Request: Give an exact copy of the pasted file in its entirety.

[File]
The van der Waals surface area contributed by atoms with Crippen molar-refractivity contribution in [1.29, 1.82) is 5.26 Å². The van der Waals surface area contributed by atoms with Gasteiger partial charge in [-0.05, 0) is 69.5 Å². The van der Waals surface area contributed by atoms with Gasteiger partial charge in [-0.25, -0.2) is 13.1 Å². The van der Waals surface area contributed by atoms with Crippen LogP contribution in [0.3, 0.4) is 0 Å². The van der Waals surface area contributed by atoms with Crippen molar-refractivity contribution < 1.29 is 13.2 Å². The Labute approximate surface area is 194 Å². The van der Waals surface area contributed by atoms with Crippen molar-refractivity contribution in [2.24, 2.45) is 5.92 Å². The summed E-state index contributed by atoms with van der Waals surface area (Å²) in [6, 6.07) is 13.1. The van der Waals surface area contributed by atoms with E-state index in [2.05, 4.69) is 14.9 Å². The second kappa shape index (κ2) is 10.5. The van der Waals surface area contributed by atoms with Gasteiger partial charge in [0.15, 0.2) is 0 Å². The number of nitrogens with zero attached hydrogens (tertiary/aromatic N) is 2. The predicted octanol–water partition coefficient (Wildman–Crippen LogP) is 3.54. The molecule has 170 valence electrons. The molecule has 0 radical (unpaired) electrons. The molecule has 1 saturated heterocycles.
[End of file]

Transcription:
The van der Waals surface area contributed by atoms with Crippen molar-refractivity contribution in [1.29, 1.82) is 5.26 Å². The van der Waals surface area contributed by atoms with Gasteiger partial charge in [-0.05, 0) is 69.5 Å². The van der Waals surface area contributed by atoms with Gasteiger partial charge in [-0.25, -0.2) is 13.1 Å². The van der Waals surface area contributed by atoms with Crippen LogP contribution in [0.3, 0.4) is 0 Å². The van der Waals surface area contributed by atoms with Crippen molar-refractivity contribution < 1.29 is 13.2 Å². The Labute approximate surface area is 194 Å². The van der Waals surface area contributed by atoms with Crippen molar-refractivity contribution in [2.24, 2.45) is 5.92 Å². The summed E-state index contributed by atoms with van der Waals surface area (Å²) in [6, 6.07) is 13.1. The van der Waals surface area contributed by atoms with E-state index in [2.05, 4.69) is 14.9 Å². The second kappa shape index (κ2) is 10.5. The van der Waals surface area contributed by atoms with Gasteiger partial charge in [0.15, 0.2) is 0 Å². The number of nitrogens with zero attached hydrogens (tertiary/aromatic N) is 2. The predicted octanol–water partition coefficient (Wildman–Crippen LogP) is 3.54. The molecule has 170 valence electrons. The molecule has 0 radical (unpaired) electrons. The molecule has 1 saturated heterocycles.